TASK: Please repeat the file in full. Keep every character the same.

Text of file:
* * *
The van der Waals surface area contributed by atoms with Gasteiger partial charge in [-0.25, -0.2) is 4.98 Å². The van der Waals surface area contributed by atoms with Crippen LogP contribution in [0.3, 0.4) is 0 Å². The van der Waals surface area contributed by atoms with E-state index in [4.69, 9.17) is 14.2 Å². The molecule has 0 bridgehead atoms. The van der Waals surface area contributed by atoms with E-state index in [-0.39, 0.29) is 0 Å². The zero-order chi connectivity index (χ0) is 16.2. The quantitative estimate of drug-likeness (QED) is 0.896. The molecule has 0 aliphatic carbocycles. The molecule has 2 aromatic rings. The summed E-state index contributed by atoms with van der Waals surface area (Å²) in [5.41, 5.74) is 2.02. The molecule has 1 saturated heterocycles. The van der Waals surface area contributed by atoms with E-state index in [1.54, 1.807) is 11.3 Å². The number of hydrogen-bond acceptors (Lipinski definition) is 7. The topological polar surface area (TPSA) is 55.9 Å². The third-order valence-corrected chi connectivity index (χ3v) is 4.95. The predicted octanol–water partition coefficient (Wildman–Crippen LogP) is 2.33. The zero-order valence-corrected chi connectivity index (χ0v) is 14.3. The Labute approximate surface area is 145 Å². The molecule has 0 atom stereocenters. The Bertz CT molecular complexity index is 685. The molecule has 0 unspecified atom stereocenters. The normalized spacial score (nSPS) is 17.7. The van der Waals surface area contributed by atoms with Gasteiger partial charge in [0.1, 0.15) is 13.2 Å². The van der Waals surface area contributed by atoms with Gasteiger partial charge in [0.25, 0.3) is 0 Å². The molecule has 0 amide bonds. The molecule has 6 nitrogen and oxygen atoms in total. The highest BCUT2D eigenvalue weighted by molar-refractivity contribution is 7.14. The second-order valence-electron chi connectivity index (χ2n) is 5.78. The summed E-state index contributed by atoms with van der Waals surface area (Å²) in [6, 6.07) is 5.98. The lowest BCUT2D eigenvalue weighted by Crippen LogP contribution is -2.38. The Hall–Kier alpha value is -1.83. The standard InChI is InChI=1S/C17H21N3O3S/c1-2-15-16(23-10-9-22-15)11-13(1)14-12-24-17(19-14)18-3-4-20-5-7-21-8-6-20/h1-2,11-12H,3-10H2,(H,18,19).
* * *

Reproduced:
The van der Waals surface area contributed by atoms with Gasteiger partial charge in [-0.25, -0.2) is 4.98 Å². The van der Waals surface area contributed by atoms with Crippen LogP contribution in [0.3, 0.4) is 0 Å². The van der Waals surface area contributed by atoms with E-state index in [4.69, 9.17) is 14.2 Å². The molecule has 0 bridgehead atoms. The van der Waals surface area contributed by atoms with E-state index in [-0.39, 0.29) is 0 Å². The zero-order chi connectivity index (χ0) is 16.2. The quantitative estimate of drug-likeness (QED) is 0.896. The molecule has 0 aliphatic carbocycles. The molecule has 2 aromatic rings. The summed E-state index contributed by atoms with van der Waals surface area (Å²) in [5.41, 5.74) is 2.02. The molecule has 1 saturated heterocycles. The van der Waals surface area contributed by atoms with E-state index in [1.54, 1.807) is 11.3 Å². The number of hydrogen-bond acceptors (Lipinski definition) is 7. The topological polar surface area (TPSA) is 55.9 Å². The third-order valence-corrected chi connectivity index (χ3v) is 4.95. The predicted octanol–water partition coefficient (Wildman–Crippen LogP) is 2.33. The zero-order valence-corrected chi connectivity index (χ0v) is 14.3. The Labute approximate surface area is 145 Å². The molecule has 0 atom stereocenters. The Bertz CT molecular complexity index is 685. The molecule has 0 unspecified atom stereocenters. The normalized spacial score (nSPS) is 17.7. The van der Waals surface area contributed by atoms with Gasteiger partial charge in [0.1, 0.15) is 13.2 Å². The van der Waals surface area contributed by atoms with Gasteiger partial charge in [0.25, 0.3) is 0 Å². The molecule has 0 amide bonds. The molecule has 6 nitrogen and oxygen atoms in total. The highest BCUT2D eigenvalue weighted by molar-refractivity contribution is 7.14. The second-order valence-electron chi connectivity index (χ2n) is 5.78. The summed E-state index contributed by atoms with van der Waals surface area (Å²) in [6, 6.07) is 5.98. The lowest BCUT2D eigenvalue weighted by Crippen LogP contribution is -2.38. The Hall–Kier alpha value is -1.83. The standard InChI is InChI=1S/C17H21N3O3S/c1-2-15-16(23-10-9-22-15)11-13(1)14-12-24-17(19-14)18-3-4-20-5-7-21-8-6-20/h1-2,11-12H,3-10H2,(H,18,19).